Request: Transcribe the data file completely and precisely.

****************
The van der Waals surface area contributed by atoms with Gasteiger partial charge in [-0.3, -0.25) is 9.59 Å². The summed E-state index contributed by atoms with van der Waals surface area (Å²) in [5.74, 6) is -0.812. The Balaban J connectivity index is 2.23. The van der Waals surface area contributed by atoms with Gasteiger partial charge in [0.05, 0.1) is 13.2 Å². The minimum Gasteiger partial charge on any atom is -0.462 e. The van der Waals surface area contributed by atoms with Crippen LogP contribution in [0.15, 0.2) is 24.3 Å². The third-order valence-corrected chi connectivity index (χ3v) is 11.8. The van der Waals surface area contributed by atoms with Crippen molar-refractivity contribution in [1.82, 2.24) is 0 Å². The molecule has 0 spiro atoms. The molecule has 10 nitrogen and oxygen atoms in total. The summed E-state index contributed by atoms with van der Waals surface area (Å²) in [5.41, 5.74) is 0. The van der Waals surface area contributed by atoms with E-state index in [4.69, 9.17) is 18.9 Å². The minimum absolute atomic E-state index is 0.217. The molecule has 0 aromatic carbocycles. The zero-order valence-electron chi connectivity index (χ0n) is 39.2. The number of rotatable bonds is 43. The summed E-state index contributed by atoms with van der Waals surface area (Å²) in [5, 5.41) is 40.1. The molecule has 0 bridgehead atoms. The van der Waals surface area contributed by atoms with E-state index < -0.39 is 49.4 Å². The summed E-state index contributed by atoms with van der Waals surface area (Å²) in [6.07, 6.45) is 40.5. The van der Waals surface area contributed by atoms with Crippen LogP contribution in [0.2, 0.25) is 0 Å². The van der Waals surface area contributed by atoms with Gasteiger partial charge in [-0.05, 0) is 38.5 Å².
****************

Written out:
The van der Waals surface area contributed by atoms with Gasteiger partial charge in [-0.3, -0.25) is 9.59 Å². The summed E-state index contributed by atoms with van der Waals surface area (Å²) in [5.74, 6) is -0.812. The Balaban J connectivity index is 2.23. The van der Waals surface area contributed by atoms with Gasteiger partial charge in [0.05, 0.1) is 13.2 Å². The minimum Gasteiger partial charge on any atom is -0.462 e. The van der Waals surface area contributed by atoms with Crippen LogP contribution in [0.15, 0.2) is 24.3 Å². The third-order valence-corrected chi connectivity index (χ3v) is 11.8. The van der Waals surface area contributed by atoms with Crippen molar-refractivity contribution in [1.82, 2.24) is 0 Å². The molecule has 0 spiro atoms. The molecule has 10 nitrogen and oxygen atoms in total. The summed E-state index contributed by atoms with van der Waals surface area (Å²) in [5.41, 5.74) is 0. The van der Waals surface area contributed by atoms with E-state index in [4.69, 9.17) is 18.9 Å². The minimum absolute atomic E-state index is 0.217. The molecule has 0 aromatic carbocycles. The zero-order valence-electron chi connectivity index (χ0n) is 39.2. The number of rotatable bonds is 43. The summed E-state index contributed by atoms with van der Waals surface area (Å²) in [5, 5.41) is 40.1. The molecule has 0 bridgehead atoms. The van der Waals surface area contributed by atoms with E-state index < -0.39 is 49.4 Å². The summed E-state index contributed by atoms with van der Waals surface area (Å²) in [6.07, 6.45) is 40.5. The van der Waals surface area contributed by atoms with Crippen LogP contribution in [0.2, 0.25) is 0 Å². The van der Waals surface area contributed by atoms with Gasteiger partial charge in [-0.05, 0) is 38.5 Å².